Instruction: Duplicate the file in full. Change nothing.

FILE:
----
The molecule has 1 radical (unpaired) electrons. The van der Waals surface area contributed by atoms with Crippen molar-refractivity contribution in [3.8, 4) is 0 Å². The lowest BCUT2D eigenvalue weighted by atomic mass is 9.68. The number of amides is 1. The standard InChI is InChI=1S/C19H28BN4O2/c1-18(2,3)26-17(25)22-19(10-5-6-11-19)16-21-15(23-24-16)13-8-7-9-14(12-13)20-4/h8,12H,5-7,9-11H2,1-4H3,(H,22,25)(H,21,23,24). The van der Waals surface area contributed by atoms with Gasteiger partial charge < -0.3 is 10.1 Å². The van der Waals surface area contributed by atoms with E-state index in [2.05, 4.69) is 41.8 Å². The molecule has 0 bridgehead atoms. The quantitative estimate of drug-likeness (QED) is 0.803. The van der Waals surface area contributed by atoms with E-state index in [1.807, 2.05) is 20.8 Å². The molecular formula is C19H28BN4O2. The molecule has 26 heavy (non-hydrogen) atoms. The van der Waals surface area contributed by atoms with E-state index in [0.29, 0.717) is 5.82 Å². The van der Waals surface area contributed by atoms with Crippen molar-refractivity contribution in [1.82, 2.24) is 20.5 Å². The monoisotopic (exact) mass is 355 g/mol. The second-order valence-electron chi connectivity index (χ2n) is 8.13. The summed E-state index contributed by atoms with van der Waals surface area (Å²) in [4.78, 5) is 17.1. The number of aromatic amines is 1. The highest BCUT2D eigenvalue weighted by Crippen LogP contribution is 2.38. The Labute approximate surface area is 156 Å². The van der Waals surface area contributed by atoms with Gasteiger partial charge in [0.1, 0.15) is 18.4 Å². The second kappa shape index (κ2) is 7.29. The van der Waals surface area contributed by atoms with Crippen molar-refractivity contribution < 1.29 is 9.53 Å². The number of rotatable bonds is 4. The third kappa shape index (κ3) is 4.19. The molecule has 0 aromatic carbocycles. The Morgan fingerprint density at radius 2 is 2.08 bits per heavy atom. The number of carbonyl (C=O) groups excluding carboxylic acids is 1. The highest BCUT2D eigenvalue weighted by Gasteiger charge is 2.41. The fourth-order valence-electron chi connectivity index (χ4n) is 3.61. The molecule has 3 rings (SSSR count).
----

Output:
The molecule has 1 radical (unpaired) electrons. The van der Waals surface area contributed by atoms with Crippen molar-refractivity contribution in [3.8, 4) is 0 Å². The lowest BCUT2D eigenvalue weighted by atomic mass is 9.68. The number of amides is 1. The standard InChI is InChI=1S/C19H28BN4O2/c1-18(2,3)26-17(25)22-19(10-5-6-11-19)16-21-15(23-24-16)13-8-7-9-14(12-13)20-4/h8,12H,5-7,9-11H2,1-4H3,(H,22,25)(H,21,23,24). The van der Waals surface area contributed by atoms with Gasteiger partial charge < -0.3 is 10.1 Å². The van der Waals surface area contributed by atoms with E-state index in [2.05, 4.69) is 41.8 Å². The molecule has 0 bridgehead atoms. The quantitative estimate of drug-likeness (QED) is 0.803. The van der Waals surface area contributed by atoms with E-state index in [1.807, 2.05) is 20.8 Å². The molecular formula is C19H28BN4O2. The molecule has 26 heavy (non-hydrogen) atoms. The van der Waals surface area contributed by atoms with E-state index in [0.29, 0.717) is 5.82 Å². The van der Waals surface area contributed by atoms with Crippen molar-refractivity contribution in [1.82, 2.24) is 20.5 Å². The monoisotopic (exact) mass is 355 g/mol. The second-order valence-electron chi connectivity index (χ2n) is 8.13. The summed E-state index contributed by atoms with van der Waals surface area (Å²) in [4.78, 5) is 17.1. The number of aromatic amines is 1. The highest BCUT2D eigenvalue weighted by Crippen LogP contribution is 2.38. The Labute approximate surface area is 156 Å². The van der Waals surface area contributed by atoms with Gasteiger partial charge in [0.1, 0.15) is 18.4 Å². The second kappa shape index (κ2) is 7.29. The van der Waals surface area contributed by atoms with Crippen molar-refractivity contribution < 1.29 is 9.53 Å². The number of rotatable bonds is 4. The third kappa shape index (κ3) is 4.19. The molecule has 0 aromatic carbocycles. The Morgan fingerprint density at radius 2 is 2.08 bits per heavy atom. The number of carbonyl (C=O) groups excluding carboxylic acids is 1. The highest BCUT2D eigenvalue weighted by Gasteiger charge is 2.41. The fourth-order valence-electron chi connectivity index (χ4n) is 3.61. The molecule has 3 rings (SSSR count).